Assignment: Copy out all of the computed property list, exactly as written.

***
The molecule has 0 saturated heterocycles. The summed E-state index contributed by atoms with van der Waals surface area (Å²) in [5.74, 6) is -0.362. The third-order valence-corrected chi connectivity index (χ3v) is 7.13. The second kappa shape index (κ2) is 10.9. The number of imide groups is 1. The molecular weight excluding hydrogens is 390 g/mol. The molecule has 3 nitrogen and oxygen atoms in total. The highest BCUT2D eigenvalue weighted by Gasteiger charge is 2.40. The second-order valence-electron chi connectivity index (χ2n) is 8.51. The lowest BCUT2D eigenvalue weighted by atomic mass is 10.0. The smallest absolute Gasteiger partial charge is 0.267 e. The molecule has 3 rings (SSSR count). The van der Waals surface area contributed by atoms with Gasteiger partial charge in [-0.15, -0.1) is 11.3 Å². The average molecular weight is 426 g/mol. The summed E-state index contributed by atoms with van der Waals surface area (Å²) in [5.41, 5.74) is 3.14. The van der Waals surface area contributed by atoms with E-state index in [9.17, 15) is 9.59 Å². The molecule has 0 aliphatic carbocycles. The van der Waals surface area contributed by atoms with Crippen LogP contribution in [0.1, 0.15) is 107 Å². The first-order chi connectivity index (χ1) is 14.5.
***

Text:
The molecule has 0 saturated heterocycles. The summed E-state index contributed by atoms with van der Waals surface area (Å²) in [5.74, 6) is -0.362. The third-order valence-corrected chi connectivity index (χ3v) is 7.13. The second kappa shape index (κ2) is 10.9. The number of imide groups is 1. The molecular weight excluding hydrogens is 390 g/mol. The molecule has 3 nitrogen and oxygen atoms in total. The highest BCUT2D eigenvalue weighted by Gasteiger charge is 2.40. The second-order valence-electron chi connectivity index (χ2n) is 8.51. The lowest BCUT2D eigenvalue weighted by atomic mass is 10.0. The smallest absolute Gasteiger partial charge is 0.267 e. The molecule has 3 rings (SSSR count). The van der Waals surface area contributed by atoms with Gasteiger partial charge in [-0.15, -0.1) is 11.3 Å². The average molecular weight is 426 g/mol. The summed E-state index contributed by atoms with van der Waals surface area (Å²) in [5.41, 5.74) is 3.14. The van der Waals surface area contributed by atoms with E-state index in [9.17, 15) is 9.59 Å². The molecule has 0 aliphatic carbocycles. The van der Waals surface area contributed by atoms with Crippen LogP contribution in [0.1, 0.15) is 107 Å². The first-order chi connectivity index (χ1) is 14.5.